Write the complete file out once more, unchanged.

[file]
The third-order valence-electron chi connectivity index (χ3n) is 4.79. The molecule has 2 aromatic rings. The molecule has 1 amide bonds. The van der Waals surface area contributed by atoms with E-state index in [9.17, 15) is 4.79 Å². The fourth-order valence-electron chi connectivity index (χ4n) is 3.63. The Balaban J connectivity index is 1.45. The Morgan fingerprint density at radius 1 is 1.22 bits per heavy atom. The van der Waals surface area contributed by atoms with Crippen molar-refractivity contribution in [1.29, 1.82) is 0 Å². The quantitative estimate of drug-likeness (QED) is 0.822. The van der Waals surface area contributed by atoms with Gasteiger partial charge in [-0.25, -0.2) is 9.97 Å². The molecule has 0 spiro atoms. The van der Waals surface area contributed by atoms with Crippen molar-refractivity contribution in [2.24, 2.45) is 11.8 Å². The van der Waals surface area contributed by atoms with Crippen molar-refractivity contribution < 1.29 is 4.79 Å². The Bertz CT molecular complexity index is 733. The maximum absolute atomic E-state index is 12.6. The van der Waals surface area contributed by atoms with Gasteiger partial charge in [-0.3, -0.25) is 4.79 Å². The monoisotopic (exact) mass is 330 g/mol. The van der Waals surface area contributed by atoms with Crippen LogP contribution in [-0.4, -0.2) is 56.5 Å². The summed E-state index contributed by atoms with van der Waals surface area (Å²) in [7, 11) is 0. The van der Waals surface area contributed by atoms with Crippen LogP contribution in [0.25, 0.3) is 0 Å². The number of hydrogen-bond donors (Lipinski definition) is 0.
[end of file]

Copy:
The third-order valence-electron chi connectivity index (χ3n) is 4.79. The molecule has 2 aromatic rings. The molecule has 1 amide bonds. The van der Waals surface area contributed by atoms with E-state index in [9.17, 15) is 4.79 Å². The fourth-order valence-electron chi connectivity index (χ4n) is 3.63. The Balaban J connectivity index is 1.45. The Morgan fingerprint density at radius 1 is 1.22 bits per heavy atom. The van der Waals surface area contributed by atoms with Crippen molar-refractivity contribution in [1.29, 1.82) is 0 Å². The quantitative estimate of drug-likeness (QED) is 0.822. The van der Waals surface area contributed by atoms with Gasteiger partial charge in [-0.25, -0.2) is 9.97 Å². The molecule has 0 spiro atoms. The van der Waals surface area contributed by atoms with Crippen molar-refractivity contribution in [2.24, 2.45) is 11.8 Å². The van der Waals surface area contributed by atoms with Crippen molar-refractivity contribution < 1.29 is 4.79 Å². The Bertz CT molecular complexity index is 733. The maximum absolute atomic E-state index is 12.6. The van der Waals surface area contributed by atoms with Gasteiger partial charge in [-0.3, -0.25) is 4.79 Å². The monoisotopic (exact) mass is 330 g/mol. The van der Waals surface area contributed by atoms with Crippen LogP contribution in [-0.4, -0.2) is 56.5 Å². The summed E-state index contributed by atoms with van der Waals surface area (Å²) in [7, 11) is 0. The van der Waals surface area contributed by atoms with Crippen LogP contribution in [0.25, 0.3) is 0 Å². The number of hydrogen-bond donors (Lipinski definition) is 0.